'Fish condos' springing up in Toronto

A look at Cell 2 which is man-made wetland for birds to breed and certain species of fish to also...

A look at Cell 2 which is man-made wetland for birds to breed and certain species of fish to also breed. (Jack Boland/QMI Agency)

Jenny Yuen, Toronto Sun

, Last Updated: 5:23 PM ET

TORONTO -- While developers launch condos into the sky, Waterfront Toronto is going underwater to create new homes — for fish.

Although the agency doesn’t officially call them “fish condos,” preferring the more official term of aquatic habitats, it is creating these new homes to bring different species back to the waterfront.

“The species are coming back and they’re coming back stronger,” said Waterfront Toronto spokesman Andrew Hilton.

“One of the goals is to make sure the water around which we build is clean, healthy and has a robust ecosystem.”

As part of the Aquatic Habitat Toronto group — which formed in 2006 and also includes the Toronto Region Conservation Authority, the federal department of fisheries, and the Ontario ministries of natural resources and environment — the goal is to counter the detrimental impact caused by port expansion and other development.

Waterfront Toronto has used recycled material to build six aquatic habitats across the city — including in 2008 a popular spot for pike spawning under the Spadina WaveDeck.

“If you’ve ever seen a coral reef, with little nooks and crannies and areas where vegetation will grow, it creates the right habitat for fish,” Hilton said. “It’s basically a collection of recycled material, so you have to put a stone and mesh base on the bottom so it stays intact. We put in things like tree stumps, there’s concrete in there.”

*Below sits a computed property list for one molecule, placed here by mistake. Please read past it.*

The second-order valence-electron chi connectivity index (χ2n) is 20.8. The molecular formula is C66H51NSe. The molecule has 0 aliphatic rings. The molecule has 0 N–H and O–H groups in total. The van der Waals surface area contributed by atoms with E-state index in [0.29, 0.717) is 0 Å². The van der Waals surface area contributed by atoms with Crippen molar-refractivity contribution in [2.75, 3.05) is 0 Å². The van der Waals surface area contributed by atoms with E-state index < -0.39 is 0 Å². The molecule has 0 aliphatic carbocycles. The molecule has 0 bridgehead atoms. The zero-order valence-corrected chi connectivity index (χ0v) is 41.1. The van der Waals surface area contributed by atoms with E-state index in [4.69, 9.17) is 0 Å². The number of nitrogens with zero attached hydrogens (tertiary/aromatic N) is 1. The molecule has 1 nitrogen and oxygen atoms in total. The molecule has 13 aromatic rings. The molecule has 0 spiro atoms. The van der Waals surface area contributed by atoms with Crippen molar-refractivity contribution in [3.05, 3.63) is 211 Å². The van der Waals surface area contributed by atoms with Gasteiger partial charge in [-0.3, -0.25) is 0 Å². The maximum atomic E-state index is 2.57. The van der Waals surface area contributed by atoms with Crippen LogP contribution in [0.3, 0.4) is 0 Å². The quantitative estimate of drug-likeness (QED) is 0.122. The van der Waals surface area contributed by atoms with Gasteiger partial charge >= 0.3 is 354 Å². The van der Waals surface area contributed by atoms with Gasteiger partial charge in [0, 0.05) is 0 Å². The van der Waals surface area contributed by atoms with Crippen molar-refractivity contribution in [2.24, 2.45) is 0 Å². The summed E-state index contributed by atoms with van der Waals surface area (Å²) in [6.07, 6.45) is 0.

Similar installations were created in 2009 at the Rees and Simcoe wavedecks. The agency also built the fish condos at Mimico Waterfront park, Port Union Waterfront Park and Western Beaches Watercourse.

During the construction of the wavedecks in the central waterfront, more than 1,900 square metres of aquatic habitat was created in addition to the 1,700 square metres of new public space. In total, more than 4,000 square metres of “fish condos” have been installed along Toronto’s harbour.

“We looked at where the best places were to build them — as we call them, ‘sweet spots’ — we did more habitat building under the Spadina WaveDeck because there is more marsh area nearby at HTO Park,” Hilton said. “We looked at where fish might want to go and what things are there around that might attract them.”


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